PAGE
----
Mosquito Learning Center
Possibly The Most Dangerous Animal in the World
Mosquitoes are known vectors of some of the world's most deadliest diseases. Malaria, for instance, threatens half of the world's population, especially those with a weakened immune system: children and pregnant women. Malaria kills more than a half million people per year and cripples economies. Here in the Americas while we are not currently at risk for Malaria we do have a battle on our hands of other mosquito-borne illnesses such as Zika, West Nile Virus, various forms of Encephalitis, Chikungunya and more.
Our government monitors mosquito-borne disease outbreaks in order to protect public health. But Americans can do more to avoid the bite of the mosquito.
Inspect & Manage Mosquitoes on Your Property
Controlling mosquitoes on your property is the most effective thing one can do to minimize bites. Mosquitoes breed in stagnant water sources that lay dormant for 7 days. Consider areas where water is allowed to accumulate such as birdbaths, plant trays and pots, recycle bins, bottles, cans, buckets, tires, clogged rain gutters, untreated swimming pools, floor drains, pool deck drains, etc. Other often overlooked areas are drainage fields that continuously hold nutrient rich water.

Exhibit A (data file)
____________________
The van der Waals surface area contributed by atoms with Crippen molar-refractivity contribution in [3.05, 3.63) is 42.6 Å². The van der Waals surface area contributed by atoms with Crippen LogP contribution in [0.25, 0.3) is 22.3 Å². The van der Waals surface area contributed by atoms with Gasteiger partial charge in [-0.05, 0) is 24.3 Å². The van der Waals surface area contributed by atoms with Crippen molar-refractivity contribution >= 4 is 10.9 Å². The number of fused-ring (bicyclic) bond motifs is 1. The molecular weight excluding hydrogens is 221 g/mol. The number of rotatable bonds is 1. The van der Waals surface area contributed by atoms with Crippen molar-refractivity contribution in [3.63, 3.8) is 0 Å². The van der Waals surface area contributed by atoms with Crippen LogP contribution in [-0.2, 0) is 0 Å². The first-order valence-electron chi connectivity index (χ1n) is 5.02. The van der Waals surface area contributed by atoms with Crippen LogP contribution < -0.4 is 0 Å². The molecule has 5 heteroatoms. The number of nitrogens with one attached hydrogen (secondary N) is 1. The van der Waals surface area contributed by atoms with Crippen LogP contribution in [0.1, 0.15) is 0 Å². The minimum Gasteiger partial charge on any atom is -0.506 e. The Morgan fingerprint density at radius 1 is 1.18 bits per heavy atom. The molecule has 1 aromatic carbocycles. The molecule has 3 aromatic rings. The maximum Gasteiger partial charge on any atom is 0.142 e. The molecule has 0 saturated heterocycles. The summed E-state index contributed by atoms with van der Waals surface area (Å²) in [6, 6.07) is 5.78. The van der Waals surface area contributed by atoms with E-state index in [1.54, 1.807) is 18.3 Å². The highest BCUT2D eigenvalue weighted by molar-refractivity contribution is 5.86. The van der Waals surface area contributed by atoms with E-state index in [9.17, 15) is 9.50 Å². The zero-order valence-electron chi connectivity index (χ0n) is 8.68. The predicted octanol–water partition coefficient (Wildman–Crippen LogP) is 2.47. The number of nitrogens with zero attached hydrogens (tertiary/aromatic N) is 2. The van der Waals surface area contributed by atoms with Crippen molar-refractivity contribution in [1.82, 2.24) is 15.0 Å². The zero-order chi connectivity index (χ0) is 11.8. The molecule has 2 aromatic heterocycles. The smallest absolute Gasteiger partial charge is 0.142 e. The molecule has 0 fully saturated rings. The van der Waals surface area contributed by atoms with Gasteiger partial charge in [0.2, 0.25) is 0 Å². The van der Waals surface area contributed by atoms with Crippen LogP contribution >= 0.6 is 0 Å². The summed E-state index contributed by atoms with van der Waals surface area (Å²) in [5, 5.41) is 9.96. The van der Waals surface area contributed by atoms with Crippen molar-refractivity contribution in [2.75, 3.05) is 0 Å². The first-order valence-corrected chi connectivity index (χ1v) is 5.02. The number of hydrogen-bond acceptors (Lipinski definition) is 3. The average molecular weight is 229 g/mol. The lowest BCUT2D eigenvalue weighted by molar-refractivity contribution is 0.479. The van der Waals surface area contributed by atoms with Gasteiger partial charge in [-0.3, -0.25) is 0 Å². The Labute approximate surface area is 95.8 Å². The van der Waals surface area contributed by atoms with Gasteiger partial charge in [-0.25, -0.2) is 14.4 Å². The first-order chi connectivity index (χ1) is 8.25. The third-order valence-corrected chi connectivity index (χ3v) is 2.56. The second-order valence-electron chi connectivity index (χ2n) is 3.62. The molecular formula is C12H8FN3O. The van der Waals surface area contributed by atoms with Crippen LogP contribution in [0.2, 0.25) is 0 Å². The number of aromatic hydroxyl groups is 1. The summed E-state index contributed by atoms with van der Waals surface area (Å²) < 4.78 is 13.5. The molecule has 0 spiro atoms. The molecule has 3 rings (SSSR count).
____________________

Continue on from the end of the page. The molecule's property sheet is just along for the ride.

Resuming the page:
Aedes mosquitoes, the daytime biting mosquito known to transmit Zika, can develop by the hundreds in a container as small as a bottle cap exposed to a steady source of water and nutrients.
Community and neighbor cooperation is imperative when disease vectoring mosquitoes are a concern because regardless of how well you manage the conducive conditions within your own property boundaries, if the neighbor has a mosquito breeding issue, your property will still be invaded by biting adults.
Contact a certified pest control professional who is authorized by the State to perform vector management. In order to treat your property for mosquitoes correctly, it requires specialized equipment, materials and training.
Use of Mosquito Repellent for Personal Protection
Whenever spending time outdoors the Center for Disease Control (CDC) recommends the use of an EPA-registered insect repellent with one of the following active ingredients: Picaridin, IR3535 or DEET. Apply in accordance with the label directions to all of your exposed skin, avoiding eyes and lips. Additionally, when traveling in heavily infested areas, wear protective clothing including long pants, long-sleeved shirts, socks above the ankles and even mosquito netting if necessary. You may also protect clothes and shoes with an EPA approved permethrin product labeled for application on clothing. Follow the label directions closely.